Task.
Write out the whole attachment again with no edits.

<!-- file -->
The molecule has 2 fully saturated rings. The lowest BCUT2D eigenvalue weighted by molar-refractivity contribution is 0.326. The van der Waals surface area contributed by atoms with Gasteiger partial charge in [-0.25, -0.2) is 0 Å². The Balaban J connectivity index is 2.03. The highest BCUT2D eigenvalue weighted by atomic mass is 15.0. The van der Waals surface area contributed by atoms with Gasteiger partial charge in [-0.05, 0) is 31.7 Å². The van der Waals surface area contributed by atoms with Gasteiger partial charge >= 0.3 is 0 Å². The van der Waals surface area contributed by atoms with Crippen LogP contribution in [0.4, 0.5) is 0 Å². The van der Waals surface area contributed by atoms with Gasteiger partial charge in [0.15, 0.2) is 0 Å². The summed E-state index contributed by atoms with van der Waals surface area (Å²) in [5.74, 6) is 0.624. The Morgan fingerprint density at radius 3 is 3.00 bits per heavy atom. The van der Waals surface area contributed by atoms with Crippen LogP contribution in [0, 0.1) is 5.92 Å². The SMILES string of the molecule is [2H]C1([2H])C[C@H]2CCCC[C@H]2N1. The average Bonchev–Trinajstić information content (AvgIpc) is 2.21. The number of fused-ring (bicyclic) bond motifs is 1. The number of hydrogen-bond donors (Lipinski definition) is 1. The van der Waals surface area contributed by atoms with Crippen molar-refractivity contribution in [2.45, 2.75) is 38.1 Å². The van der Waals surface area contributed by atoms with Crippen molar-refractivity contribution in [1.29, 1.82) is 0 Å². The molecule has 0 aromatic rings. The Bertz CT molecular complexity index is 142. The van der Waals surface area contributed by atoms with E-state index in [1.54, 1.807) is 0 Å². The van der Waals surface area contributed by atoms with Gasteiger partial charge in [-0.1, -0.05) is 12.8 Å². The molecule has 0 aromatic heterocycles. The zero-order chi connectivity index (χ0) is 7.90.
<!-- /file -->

The molecule has 2 fully saturated rings. The lowest BCUT2D eigenvalue weighted by molar-refractivity contribution is 0.326. The van der Waals surface area contributed by atoms with Gasteiger partial charge in [-0.25, -0.2) is 0 Å². The Balaban J connectivity index is 2.03. The highest BCUT2D eigenvalue weighted by atomic mass is 15.0. The van der Waals surface area contributed by atoms with Gasteiger partial charge in [-0.05, 0) is 31.7 Å². The van der Waals surface area contributed by atoms with Gasteiger partial charge >= 0.3 is 0 Å². The van der Waals surface area contributed by atoms with Crippen LogP contribution in [0.4, 0.5) is 0 Å². The van der Waals surface area contributed by atoms with Gasteiger partial charge in [0.15, 0.2) is 0 Å². The summed E-state index contributed by atoms with van der Waals surface area (Å²) in [5.74, 6) is 0.624. The Morgan fingerprint density at radius 3 is 3.00 bits per heavy atom. The van der Waals surface area contributed by atoms with Crippen LogP contribution in [0, 0.1) is 5.92 Å². The SMILES string of the molecule is [2H]C1([2H])C[C@H]2CCCC[C@H]2N1. The average Bonchev–Trinajstić information content (AvgIpc) is 2.21. The number of fused-ring (bicyclic) bond motifs is 1. The number of hydrogen-bond donors (Lipinski definition) is 1. The van der Waals surface area contributed by atoms with Crippen molar-refractivity contribution in [2.45, 2.75) is 38.1 Å². The van der Waals surface area contributed by atoms with Crippen molar-refractivity contribution in [1.29, 1.82) is 0 Å². The molecule has 0 aromatic rings. The Bertz CT molecular complexity index is 142. The van der Waals surface area contributed by atoms with E-state index in [1.54, 1.807) is 0 Å². The van der Waals surface area contributed by atoms with Gasteiger partial charge in [-0.1, -0.05) is 12.8 Å². The molecule has 0 aromatic heterocycles. The zero-order chi connectivity index (χ0) is 7.90.